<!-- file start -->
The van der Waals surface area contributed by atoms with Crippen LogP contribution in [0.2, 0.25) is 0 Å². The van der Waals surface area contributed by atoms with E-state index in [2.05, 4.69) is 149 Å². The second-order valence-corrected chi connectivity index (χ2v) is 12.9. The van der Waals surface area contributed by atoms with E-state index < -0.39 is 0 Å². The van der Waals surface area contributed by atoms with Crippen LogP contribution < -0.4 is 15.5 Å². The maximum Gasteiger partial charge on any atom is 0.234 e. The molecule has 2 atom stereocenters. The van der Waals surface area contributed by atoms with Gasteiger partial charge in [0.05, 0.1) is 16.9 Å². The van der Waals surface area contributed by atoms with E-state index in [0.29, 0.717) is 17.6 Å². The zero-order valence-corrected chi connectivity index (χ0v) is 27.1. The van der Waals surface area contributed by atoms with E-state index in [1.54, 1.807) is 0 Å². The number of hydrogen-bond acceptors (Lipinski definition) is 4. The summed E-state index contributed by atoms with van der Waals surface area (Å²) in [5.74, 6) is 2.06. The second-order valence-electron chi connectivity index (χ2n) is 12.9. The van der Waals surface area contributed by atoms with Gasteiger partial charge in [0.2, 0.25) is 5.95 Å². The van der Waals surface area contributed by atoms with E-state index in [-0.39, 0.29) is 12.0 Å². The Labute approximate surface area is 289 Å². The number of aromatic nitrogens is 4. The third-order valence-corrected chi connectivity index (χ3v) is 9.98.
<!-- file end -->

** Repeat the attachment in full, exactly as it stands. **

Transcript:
The van der Waals surface area contributed by atoms with Crippen LogP contribution in [0.2, 0.25) is 0 Å². The van der Waals surface area contributed by atoms with E-state index in [2.05, 4.69) is 149 Å². The second-order valence-corrected chi connectivity index (χ2v) is 12.9. The van der Waals surface area contributed by atoms with E-state index < -0.39 is 0 Å². The van der Waals surface area contributed by atoms with Crippen LogP contribution < -0.4 is 15.5 Å². The maximum Gasteiger partial charge on any atom is 0.234 e. The molecule has 2 atom stereocenters. The van der Waals surface area contributed by atoms with Gasteiger partial charge in [0.05, 0.1) is 16.9 Å². The van der Waals surface area contributed by atoms with E-state index in [0.29, 0.717) is 17.6 Å². The zero-order valence-corrected chi connectivity index (χ0v) is 27.1. The van der Waals surface area contributed by atoms with E-state index in [1.54, 1.807) is 0 Å². The number of hydrogen-bond acceptors (Lipinski definition) is 4. The summed E-state index contributed by atoms with van der Waals surface area (Å²) in [5.74, 6) is 2.06. The second-order valence-electron chi connectivity index (χ2n) is 12.9. The van der Waals surface area contributed by atoms with Gasteiger partial charge in [0.2, 0.25) is 5.95 Å². The van der Waals surface area contributed by atoms with E-state index in [-0.39, 0.29) is 12.0 Å². The Labute approximate surface area is 289 Å². The number of aromatic nitrogens is 4. The third-order valence-corrected chi connectivity index (χ3v) is 9.98.